You know, as you talk to other parents that say, ‘oh, you know, cherish these younger years.’ And then it’s like, well, you can only cherish so much because you can’t really remember a lot of it because of the memory and processing deficits that you’re left with. And focusing on health and all the doctor’s appointments. And just trying to get through day by day.

Like, I think I told you before, like even reading children’s books was really taxing and (I was) getting winded easily, and barely being able to make it through a Dr. Seuss book was hard. Or, like trying to play school and work on things with the child at home, and you know, getting distracted or losing a sense of time. Or, falling asleep from the memory or processing or the sleep disorder and all that stuff. The list goes on and on.

IowaWatch: Your daughter now is how old?

Havel-Sturdevant: She just turned 5.

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IowaWatch: And so, she’s been going through this since the age of 3. Those are pretty formative years for a child. How is she doing with this?

Havel-Sturdevant: … I was symptomatic in mid-March of 2020 and then I was formally diagnosed on April 20 of 2020. And so, I was going through my quarantine over Mother’s Day, and that was pretty devastating because my daughter didn’t understand why I was wearing a mask, why I couldn’t be near her. Why couldn’t I hug her? Why couldn’t I kiss her? And so, I mean, that was really heartbreaking itself.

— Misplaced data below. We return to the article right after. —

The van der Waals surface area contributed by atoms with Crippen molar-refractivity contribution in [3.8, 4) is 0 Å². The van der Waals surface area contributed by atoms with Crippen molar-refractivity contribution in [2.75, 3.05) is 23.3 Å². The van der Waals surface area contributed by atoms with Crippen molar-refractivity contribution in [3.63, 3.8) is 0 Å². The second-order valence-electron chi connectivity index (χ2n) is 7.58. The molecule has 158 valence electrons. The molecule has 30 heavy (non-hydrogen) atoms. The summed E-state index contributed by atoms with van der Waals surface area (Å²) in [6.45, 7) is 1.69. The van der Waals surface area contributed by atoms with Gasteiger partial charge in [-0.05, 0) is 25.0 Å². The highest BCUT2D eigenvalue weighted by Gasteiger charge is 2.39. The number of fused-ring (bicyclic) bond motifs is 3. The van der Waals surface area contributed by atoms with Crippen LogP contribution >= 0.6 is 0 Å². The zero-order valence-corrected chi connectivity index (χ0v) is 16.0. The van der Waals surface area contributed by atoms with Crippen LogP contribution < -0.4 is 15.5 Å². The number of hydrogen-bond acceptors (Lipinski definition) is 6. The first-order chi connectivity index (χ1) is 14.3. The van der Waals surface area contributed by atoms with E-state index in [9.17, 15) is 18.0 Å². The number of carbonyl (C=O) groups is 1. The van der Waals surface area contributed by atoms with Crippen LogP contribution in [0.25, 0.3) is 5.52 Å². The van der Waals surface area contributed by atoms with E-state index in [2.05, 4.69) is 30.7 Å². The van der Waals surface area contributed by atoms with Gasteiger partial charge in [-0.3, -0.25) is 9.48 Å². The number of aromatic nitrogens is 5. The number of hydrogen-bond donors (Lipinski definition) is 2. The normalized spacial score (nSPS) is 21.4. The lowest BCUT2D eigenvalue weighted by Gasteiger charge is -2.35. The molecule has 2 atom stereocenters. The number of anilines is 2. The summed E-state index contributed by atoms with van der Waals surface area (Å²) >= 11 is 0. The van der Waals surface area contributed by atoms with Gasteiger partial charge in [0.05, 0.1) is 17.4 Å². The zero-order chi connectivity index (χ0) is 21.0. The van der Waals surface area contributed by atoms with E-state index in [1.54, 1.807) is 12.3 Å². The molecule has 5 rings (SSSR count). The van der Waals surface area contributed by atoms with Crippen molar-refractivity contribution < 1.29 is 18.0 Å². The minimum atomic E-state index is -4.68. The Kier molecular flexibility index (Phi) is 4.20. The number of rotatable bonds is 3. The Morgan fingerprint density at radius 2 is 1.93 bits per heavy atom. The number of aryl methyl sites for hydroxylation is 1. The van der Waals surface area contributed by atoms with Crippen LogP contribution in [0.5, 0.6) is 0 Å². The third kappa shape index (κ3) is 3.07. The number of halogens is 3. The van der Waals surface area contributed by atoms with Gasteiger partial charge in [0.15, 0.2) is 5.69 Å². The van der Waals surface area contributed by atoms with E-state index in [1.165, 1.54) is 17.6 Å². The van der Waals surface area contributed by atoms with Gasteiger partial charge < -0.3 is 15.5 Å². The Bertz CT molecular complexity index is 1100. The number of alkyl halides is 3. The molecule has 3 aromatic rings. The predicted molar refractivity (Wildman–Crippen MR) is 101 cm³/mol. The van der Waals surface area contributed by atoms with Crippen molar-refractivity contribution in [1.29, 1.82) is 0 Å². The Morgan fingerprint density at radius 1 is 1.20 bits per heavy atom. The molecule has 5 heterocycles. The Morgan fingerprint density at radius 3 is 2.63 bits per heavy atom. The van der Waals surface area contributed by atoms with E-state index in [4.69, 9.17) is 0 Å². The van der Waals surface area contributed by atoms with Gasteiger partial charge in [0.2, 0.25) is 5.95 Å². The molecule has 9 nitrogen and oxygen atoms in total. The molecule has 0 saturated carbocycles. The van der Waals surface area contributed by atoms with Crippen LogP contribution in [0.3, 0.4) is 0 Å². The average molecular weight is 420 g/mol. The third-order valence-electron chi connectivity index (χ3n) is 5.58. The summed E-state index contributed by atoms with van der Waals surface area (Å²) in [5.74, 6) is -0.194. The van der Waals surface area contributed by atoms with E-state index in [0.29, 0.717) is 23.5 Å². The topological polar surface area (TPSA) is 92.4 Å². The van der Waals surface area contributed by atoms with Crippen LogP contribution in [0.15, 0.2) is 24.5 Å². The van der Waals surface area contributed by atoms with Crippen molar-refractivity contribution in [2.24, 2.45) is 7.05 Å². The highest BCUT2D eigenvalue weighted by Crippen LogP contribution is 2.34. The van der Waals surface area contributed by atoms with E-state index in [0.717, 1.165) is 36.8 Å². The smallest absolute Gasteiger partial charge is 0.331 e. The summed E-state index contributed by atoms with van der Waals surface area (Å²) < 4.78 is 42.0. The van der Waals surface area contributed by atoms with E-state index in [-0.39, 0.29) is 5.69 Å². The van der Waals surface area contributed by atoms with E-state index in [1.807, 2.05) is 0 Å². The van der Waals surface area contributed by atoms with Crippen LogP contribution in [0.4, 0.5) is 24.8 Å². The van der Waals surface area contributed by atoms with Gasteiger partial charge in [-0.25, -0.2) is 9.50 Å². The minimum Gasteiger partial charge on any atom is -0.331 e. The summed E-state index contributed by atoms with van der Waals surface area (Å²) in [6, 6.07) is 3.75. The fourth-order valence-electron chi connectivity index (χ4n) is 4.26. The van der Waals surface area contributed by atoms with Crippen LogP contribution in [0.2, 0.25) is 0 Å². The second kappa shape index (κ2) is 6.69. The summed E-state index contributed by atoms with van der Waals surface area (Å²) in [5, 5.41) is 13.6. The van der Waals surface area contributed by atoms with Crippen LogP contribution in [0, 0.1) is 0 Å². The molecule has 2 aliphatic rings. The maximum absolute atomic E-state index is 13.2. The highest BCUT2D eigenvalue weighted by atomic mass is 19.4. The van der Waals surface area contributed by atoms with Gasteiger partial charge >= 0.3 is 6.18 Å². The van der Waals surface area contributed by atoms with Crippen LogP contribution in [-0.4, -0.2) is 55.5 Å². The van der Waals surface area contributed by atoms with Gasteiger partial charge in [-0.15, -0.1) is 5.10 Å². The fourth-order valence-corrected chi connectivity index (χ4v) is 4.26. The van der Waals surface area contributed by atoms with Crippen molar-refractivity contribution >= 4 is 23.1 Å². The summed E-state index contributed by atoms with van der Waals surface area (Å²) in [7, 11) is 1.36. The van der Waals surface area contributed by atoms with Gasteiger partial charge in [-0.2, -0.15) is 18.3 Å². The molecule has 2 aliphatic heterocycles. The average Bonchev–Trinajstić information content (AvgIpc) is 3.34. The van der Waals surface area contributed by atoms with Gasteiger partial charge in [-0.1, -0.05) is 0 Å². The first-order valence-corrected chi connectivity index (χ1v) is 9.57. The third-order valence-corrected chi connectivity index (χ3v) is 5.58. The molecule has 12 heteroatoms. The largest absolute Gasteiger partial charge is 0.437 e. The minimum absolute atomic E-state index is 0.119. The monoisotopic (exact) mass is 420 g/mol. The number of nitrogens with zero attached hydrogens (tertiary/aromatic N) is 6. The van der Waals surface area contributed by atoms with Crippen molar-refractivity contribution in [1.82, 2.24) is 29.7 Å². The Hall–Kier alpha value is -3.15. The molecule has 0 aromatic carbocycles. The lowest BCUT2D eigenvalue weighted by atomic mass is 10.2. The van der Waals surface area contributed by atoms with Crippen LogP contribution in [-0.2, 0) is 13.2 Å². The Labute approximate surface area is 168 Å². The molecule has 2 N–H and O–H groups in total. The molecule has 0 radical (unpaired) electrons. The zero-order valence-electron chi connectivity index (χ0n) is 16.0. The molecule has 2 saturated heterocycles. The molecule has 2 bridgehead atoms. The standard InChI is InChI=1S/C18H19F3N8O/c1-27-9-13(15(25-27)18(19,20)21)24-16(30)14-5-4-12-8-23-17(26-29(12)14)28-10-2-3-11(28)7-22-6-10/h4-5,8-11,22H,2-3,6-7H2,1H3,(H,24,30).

And then, adding in that I didn’t know if I was going to live or die because, you know, I had survived that severe pneumonia a few months earlier in November 2019. To get thrown into COVID and going through that on Mother’s Day was terrifying. But throughout the last two years, she’s been really great with helping me if I need help. If I get really sad or frustrated she’ll start singing ‘Rockabye Baby’ to me and ‘Twinkle, Twinkle Little Star. So that shows like the level of empathy and compassion that children have, you know, at that young age, especially, at least in my case, during the pandemic.

We’re kind of getting to that age where she’s wanting to be more independent and she’s being her own self and testing us. So that’s, I think, just like the normal 5-year-old thing. But, all-in-all throughout the two years, she’s been pretty good. She’s been really helpful and great.

IowaWatch: So, when we’ve talked in the past, you talked about the headaches that you suffer. Have they gone away or do you still deal with those on a daily basis?